Motives – In short, what is the person thinking about (or trying to achieve) when determining how to answer your question? Please feel free to liberally apply grains of salt to the following opinion. If I were to go into an IEP meeting for my son and ask “can we add a one on one aide to the IEP?”, I suspect that the answer I receive is based upon the person’s motives. For example, f the person answering is primarily student-centered, their answer might genuinely be based upon student need. If the person answering is primarily self-centered, their answer might be based upon: do they know the answer; how much work will they have to put in to find out; will they have to work outside of their contractual hours to accomplish the goal; and so on. Finally, if the person answering the question is district-centered, their potential answer might be based upon: what will it cost; will agreeing cause a union issue; will this set a precedent that will be expected by other parents; and so on. While this list of motives is not intended to be all inclusive, and nobody has one universal motive (i.e. we can have multiple motives, with the strongest one varying based upon the individual situation), Therefore, I am sharing my opinion above to demonstrate the following point. Everyone at the table may not share your motive to leave the meeting with a one on one aide included within the IEP document.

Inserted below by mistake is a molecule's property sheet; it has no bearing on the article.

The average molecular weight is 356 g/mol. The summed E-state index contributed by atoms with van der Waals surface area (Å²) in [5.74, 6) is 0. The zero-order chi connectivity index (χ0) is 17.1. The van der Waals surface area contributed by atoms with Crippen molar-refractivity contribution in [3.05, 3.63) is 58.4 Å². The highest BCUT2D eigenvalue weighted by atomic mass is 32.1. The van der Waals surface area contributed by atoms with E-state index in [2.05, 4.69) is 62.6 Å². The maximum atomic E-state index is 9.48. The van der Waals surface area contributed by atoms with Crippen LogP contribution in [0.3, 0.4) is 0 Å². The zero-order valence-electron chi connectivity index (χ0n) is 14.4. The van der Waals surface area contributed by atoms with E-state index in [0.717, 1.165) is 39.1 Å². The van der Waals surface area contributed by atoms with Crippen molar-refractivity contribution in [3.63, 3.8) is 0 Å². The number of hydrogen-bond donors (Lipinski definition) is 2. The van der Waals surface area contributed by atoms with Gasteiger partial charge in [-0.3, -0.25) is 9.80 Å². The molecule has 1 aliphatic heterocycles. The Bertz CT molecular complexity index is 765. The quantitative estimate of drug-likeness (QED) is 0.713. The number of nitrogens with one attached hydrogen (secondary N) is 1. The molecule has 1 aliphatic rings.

When my family and I moved from upstate NY to Baltimore in October, 2013, my oldest son (a student with HFA) was in the 7th grade. Given his history, I was especially concerned about how this dramatic mid-year move would affect his learning and behavior. As such, I reached out to his new school prior to the first day of class. The staff member that I was referred to was clearly student centered. She did everything I asked, and then some, to help ensure my son’s first day went as smoothly as possible, including: giving him a tour of the building on an all staff in-service day; introduced him to teachers; showed him his locker and let him practice opening it (he had fine motor issues); disseminated my written concerns to all his teachers; arranged to have my son sit with 2 special friends at lunch during his first day; and on and on it went. Now, as time went on, I slowly discovered that this same staff member was not always the best person to email, because her responses were often slower coming than my patience and personal preference deemed necessary. After taking my deep breaths, and giving the situation some thought, I decided to let this one go, because I felt that her decision to spend time with kids (and not on her computer), although annoying at times, was an honorable choice.